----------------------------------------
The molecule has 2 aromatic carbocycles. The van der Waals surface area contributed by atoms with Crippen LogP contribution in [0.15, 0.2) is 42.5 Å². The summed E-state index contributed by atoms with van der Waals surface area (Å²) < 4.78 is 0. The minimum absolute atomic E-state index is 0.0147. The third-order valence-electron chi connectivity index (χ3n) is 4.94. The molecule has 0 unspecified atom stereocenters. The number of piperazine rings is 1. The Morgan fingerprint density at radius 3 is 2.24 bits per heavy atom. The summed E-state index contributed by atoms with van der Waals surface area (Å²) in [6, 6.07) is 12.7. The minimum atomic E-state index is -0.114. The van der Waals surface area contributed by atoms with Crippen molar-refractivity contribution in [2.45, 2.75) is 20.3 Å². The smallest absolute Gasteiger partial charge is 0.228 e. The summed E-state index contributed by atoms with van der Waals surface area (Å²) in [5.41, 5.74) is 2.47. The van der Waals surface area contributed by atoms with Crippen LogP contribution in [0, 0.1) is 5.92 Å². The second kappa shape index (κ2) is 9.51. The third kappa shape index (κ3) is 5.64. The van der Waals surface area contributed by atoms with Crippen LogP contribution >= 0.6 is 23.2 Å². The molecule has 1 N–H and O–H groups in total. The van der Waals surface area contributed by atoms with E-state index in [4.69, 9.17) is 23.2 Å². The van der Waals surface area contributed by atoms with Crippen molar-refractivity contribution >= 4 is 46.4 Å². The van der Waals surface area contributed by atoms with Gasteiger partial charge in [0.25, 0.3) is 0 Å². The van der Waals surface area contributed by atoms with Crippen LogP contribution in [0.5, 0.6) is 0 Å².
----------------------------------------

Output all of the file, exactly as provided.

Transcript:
The molecule has 2 aromatic carbocycles. The van der Waals surface area contributed by atoms with Crippen LogP contribution in [0.15, 0.2) is 42.5 Å². The summed E-state index contributed by atoms with van der Waals surface area (Å²) < 4.78 is 0. The minimum absolute atomic E-state index is 0.0147. The third-order valence-electron chi connectivity index (χ3n) is 4.94. The molecule has 0 unspecified atom stereocenters. The number of piperazine rings is 1. The Morgan fingerprint density at radius 3 is 2.24 bits per heavy atom. The summed E-state index contributed by atoms with van der Waals surface area (Å²) in [6, 6.07) is 12.7. The minimum atomic E-state index is -0.114. The van der Waals surface area contributed by atoms with Crippen molar-refractivity contribution in [2.45, 2.75) is 20.3 Å². The smallest absolute Gasteiger partial charge is 0.228 e. The summed E-state index contributed by atoms with van der Waals surface area (Å²) in [5.41, 5.74) is 2.47. The van der Waals surface area contributed by atoms with Crippen LogP contribution in [0, 0.1) is 5.92 Å². The second kappa shape index (κ2) is 9.51. The third kappa shape index (κ3) is 5.64. The van der Waals surface area contributed by atoms with Crippen LogP contribution >= 0.6 is 23.2 Å². The molecule has 1 N–H and O–H groups in total. The van der Waals surface area contributed by atoms with E-state index in [4.69, 9.17) is 23.2 Å². The van der Waals surface area contributed by atoms with Crippen molar-refractivity contribution >= 4 is 46.4 Å². The van der Waals surface area contributed by atoms with Gasteiger partial charge in [0.25, 0.3) is 0 Å². The van der Waals surface area contributed by atoms with Crippen LogP contribution in [0.5, 0.6) is 0 Å².